For the first time since 1976, the Cuban government is drafting a new constitution. Earlier this year, long-time President Raul Castro stepped down and selected Miguel Díaz Canel to replace him, marking the first time in over forty years that a Castro no longer held the office. With this change in leadership, Cuban officials have also moved to increase government involvement beyond a select group of leaders.
News and Politics
On July 6th, Haitians across the country were glued to televisions screens as they cheered on the Brazilian national team in the World Cup match against Belgium. While many Haitians were enthralled with the passion of World Cup soccer, the Haitian government was silently carrying out an agenda that would shake the country to its core.
Over a decade ago, Tarana Burke founded the “Me Too” Movement to help provide resources and recovery aids to victims of sexual assault and harassment, particularly low-income women of color. The movement began at the local level where Tarana Burke worked to help communities provide rape crisis centers and sexual assault counseling. In an interview with CNN, Burke explained that the phrase “Me Too” was meant to invoke both a feeling of courage and of unity between victims.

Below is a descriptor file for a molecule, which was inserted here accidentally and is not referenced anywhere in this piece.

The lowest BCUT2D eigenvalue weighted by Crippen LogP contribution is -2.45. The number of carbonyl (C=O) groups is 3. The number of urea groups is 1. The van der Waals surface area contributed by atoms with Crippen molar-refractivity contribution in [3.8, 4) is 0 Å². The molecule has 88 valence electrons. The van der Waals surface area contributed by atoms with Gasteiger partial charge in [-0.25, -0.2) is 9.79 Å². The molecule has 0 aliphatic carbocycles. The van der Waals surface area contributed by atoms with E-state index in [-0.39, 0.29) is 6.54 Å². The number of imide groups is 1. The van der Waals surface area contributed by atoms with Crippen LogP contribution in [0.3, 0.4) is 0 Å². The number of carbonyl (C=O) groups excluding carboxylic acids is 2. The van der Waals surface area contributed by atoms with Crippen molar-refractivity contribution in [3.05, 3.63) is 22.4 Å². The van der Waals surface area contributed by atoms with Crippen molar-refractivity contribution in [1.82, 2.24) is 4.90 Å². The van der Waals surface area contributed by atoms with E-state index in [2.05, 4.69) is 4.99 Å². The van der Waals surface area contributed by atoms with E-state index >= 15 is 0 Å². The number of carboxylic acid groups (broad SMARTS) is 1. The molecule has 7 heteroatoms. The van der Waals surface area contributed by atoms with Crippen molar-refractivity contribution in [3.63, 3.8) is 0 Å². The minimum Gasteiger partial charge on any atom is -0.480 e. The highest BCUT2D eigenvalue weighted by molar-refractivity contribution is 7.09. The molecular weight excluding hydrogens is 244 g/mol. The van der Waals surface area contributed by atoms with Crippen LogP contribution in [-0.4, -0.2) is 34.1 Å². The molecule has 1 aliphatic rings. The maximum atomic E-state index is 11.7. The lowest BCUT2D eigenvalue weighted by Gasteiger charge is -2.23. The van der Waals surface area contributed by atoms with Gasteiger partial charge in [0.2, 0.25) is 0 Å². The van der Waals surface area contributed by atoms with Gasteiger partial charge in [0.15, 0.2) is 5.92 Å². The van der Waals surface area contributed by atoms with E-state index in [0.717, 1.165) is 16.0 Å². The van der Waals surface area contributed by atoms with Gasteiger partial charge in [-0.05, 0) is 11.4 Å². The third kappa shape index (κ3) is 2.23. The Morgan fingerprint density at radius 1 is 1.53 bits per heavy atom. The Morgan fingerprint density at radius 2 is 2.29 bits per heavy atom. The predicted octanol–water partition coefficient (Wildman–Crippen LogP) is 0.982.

Nicaragua’s current President, Daniel Ortega, rose to power as a revolutionary leader in the Frente Sandinista de Liberacion Nacional (otherwise known as FSLN or Sandistas) that overthrew the dictatorship by removing President Anastasio Somoza Debayle in 1979 (Perez). In 2007, Ortega was elected as president and because of his sound economic policies and social spending, was re-elected in 2011 and 2016 (Perez).
Just last week, Mexico entered a new chapter in history as Andrés Manuel López Obrador, better known as AMLO, secured his position as future president of Mexico in this year’s highly anticipated elections. López Obrador, who founded his own leftist party MORENA (Movimiento Regeneración Nacional) in 2012, led a highly controversial campaign in the past year which led him to decisive victory.
Argentina has drawn widespread attention in the past couple of weeks as the Argentinian Congress took it’s first step towards legalizing abortion for women up to 14 weeks. On June 14th, the bill officially passed the House by 129 to 125 votes after a 23-hour strenuous debate (Politi and Ellis). If the Senate approves the abortion bill in the next hurdle for women’s rights, then President Macri has agreed to sign the law into effect.